Improve Your Play

By Larry Matheny
Fort Collins, Colorado



The bridge Blackwood convention was dev-eloped in 1933. It’s a surprise to many players to learn it was created to keep you out of bad slams rather than help you bid good ones. When used properly it’s a valuable tool.


♠QJ74                    ♠K52
♥42                          ♥63
♦AJ102                    ♦K85
♣943                       ♣108752


South  West    North    East
2♣     Pass      2♦       Pass     
3♥     Pass      3♠       Pass
3NT   Pass      4♥       Pass
Pass   Pass                 
Opening Lead: ♦A

Bidding: With ten tricks in his hand, South started with a strong 2♣. North’s 2♦ response was artificial, showing values. South’s jump to 3♥ set the trump suit and asked his partner to cuebid first or second round controls. North showed a spade control, but after the 3NT bid asking for more information, North denied a minor suit control.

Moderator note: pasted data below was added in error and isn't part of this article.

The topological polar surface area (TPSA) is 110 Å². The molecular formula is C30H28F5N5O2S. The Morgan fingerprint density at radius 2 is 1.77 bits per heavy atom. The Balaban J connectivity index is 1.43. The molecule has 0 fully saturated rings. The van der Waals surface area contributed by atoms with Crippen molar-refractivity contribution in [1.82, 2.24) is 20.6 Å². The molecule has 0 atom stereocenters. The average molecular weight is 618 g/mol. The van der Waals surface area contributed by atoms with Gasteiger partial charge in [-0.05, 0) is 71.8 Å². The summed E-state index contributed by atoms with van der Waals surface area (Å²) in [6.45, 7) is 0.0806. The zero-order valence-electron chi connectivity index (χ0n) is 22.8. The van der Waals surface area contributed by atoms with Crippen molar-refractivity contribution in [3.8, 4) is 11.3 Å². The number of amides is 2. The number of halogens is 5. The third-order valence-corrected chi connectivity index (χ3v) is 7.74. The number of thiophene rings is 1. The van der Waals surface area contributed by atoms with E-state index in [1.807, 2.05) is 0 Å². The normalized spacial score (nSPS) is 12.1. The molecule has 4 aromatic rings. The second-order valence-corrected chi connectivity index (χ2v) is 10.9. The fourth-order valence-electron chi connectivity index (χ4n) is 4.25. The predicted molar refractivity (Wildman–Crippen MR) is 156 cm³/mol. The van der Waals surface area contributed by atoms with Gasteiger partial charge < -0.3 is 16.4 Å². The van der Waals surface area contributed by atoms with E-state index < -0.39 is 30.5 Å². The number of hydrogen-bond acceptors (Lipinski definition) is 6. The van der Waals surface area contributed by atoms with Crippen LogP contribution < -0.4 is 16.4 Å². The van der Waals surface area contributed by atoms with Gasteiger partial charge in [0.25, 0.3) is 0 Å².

South reluctantly stopped in game.
Play: West led the ♦A, but no matter the lead declarer had two diamond losers. At several tables South fell in love with the hand and after a Blackwood sequence showing only one ace was missing, the ill-fated slam was reached. As this hand demonstrates, Blackwood should not be employed without a first or second round control in every suit.
Once this is determined (usually by cuebidding), Blackwood may be used to discover the number of aces.